Photo thoughts: The author, will be the person with the final say as to what  goes into the printed book.  While many families would love to see every photo available in print, this is rarely economical.  Because of this, the author may have some major decisions on what “makes the cut”.  Final decisions should include not only the quality and subject of the photograph, which may effect the tone of the picture page, but also who is in the photo.  Economically, printed photographs will be black and white.  Since not everyone has an eye for what color photos will look like in black and white, the author may get an idea by converting it.  They can either digitize it and change the color file to grayscale, or place the photo on a b/w copy machine.  A color picnic picture in a sun dappled glade may seem perfect in composition, tone, and quality, but may not be a very good black and white.

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This section is drawn from information online at http://gregathcompany.com/udo.html

September 2004, V3#9: Design Wednesday, Jan 28 2009 

Top Design Ideas that COST, and some options that don’t: In today’s economy, there are lots of suggestions devoted to producing a quality book with as little cost involved to the author as possible – this issue is no exception.  However, many family projects are the culmination of a lifetime of work, many times where the author has been setting aside funds for publication for years.  Additionally, as a labor of love, some families can’t put a price on such a keepsake.  This month we’d like to offer a few suggestions if “money is no object” – and ways to make the book look that way.

  • Have a sheet for each book that is the edition number.  Each book will be 1 or 100, 2 of 100, 3 of 100, etc. (more economical – have a page “_____ of 100” and hand number in the blank once you have books.)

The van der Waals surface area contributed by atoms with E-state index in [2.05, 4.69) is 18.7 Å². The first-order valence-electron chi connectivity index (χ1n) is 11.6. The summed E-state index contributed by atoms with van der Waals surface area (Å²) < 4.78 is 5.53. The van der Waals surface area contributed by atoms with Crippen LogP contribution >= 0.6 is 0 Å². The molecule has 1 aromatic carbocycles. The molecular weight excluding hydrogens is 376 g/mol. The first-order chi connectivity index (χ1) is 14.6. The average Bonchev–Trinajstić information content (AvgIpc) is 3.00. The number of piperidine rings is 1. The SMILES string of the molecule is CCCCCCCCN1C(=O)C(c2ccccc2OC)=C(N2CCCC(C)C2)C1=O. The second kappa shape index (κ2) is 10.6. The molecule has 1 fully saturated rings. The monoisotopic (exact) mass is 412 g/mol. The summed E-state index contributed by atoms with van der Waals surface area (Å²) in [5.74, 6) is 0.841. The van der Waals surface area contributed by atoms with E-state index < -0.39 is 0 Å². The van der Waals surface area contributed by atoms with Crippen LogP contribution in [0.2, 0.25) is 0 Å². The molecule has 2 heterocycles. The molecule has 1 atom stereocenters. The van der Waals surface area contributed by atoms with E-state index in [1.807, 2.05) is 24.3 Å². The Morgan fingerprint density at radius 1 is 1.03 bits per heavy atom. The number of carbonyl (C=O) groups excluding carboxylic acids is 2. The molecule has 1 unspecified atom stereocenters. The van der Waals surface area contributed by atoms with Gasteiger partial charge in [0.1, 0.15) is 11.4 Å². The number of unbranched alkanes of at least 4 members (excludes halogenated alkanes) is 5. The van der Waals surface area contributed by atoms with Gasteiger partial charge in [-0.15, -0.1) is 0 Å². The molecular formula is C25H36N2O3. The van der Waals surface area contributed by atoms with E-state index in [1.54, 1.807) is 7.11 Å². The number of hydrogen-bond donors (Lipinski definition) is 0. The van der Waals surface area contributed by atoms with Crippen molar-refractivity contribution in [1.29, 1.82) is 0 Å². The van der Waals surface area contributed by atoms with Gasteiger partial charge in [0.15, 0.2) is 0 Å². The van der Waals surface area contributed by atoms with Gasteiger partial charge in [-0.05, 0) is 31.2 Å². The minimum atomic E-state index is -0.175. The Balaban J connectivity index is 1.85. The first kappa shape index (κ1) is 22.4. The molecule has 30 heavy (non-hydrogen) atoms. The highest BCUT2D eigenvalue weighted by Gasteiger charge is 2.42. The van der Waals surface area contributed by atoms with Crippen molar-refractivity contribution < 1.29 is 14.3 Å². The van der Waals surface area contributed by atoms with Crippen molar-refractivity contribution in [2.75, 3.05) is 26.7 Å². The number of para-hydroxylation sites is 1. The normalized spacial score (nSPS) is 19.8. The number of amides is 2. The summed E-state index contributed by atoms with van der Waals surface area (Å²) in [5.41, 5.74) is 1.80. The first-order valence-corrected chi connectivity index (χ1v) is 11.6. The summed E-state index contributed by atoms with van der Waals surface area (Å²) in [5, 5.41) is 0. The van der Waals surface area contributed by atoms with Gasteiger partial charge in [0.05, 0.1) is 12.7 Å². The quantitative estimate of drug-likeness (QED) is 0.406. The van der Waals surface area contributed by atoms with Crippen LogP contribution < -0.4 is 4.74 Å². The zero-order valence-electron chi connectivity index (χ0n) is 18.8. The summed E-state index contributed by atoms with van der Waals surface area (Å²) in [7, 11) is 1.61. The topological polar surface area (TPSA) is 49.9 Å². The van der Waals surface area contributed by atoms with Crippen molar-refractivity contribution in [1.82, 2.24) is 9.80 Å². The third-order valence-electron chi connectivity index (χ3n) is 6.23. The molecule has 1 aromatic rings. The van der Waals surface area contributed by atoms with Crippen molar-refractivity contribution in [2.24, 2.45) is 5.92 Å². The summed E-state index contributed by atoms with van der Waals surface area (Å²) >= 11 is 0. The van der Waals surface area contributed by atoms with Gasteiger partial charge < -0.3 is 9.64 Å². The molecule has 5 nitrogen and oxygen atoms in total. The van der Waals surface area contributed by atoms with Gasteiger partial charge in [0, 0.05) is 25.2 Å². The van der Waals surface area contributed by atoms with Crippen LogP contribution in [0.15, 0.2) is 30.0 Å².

• Add a photo, document, notes, etc. CD to the book.  Printing black and white photos? Include the color on on CD, etc.  The CD is a cost saver due to the fact that you don’t have to pay for the color printing, nor printing for everything you can stuff on a CD.

  • See Book Manufacturing Concepts V3#9 Production

February 2005, V4#2: Computer Thursday, Dec 25 2008 

Color photos in black and white

Wonder what a color photograph would look like as a black and white print?  No need to wonder!  Digitize your photograph with the method of your choice (scan or take a digital photo of it).  Open the graphics program of your choice (MS Paintbrush, Photoshop, PrintArtist, etc.) and look around in the different menus.  Open your color photograph file.  Most, if not all, graphics programs will have an area that shows your color photograph as color (or RGB, CYMK, etc.).  In or near this notation there will be a way to change it to grayscale.  For computer beginners a quick way to define Grayscale (computer speak) for “black and white photograph”, while black and white options will drop out all gray tones and convert color to either black or white.  Choose grayscale and read and answer any computer dialog boxes that come up carefully (such as “do you want to discard color data”).  Remember as long as you don’t save your changes over the original file, you can try almost anything without loosing your original file.  Once the photo is “black and white” (grayscale) you’ll know if it will look good, bad, or OK in b/w print.  You can save this file over the original color or “save as” a different name, etc.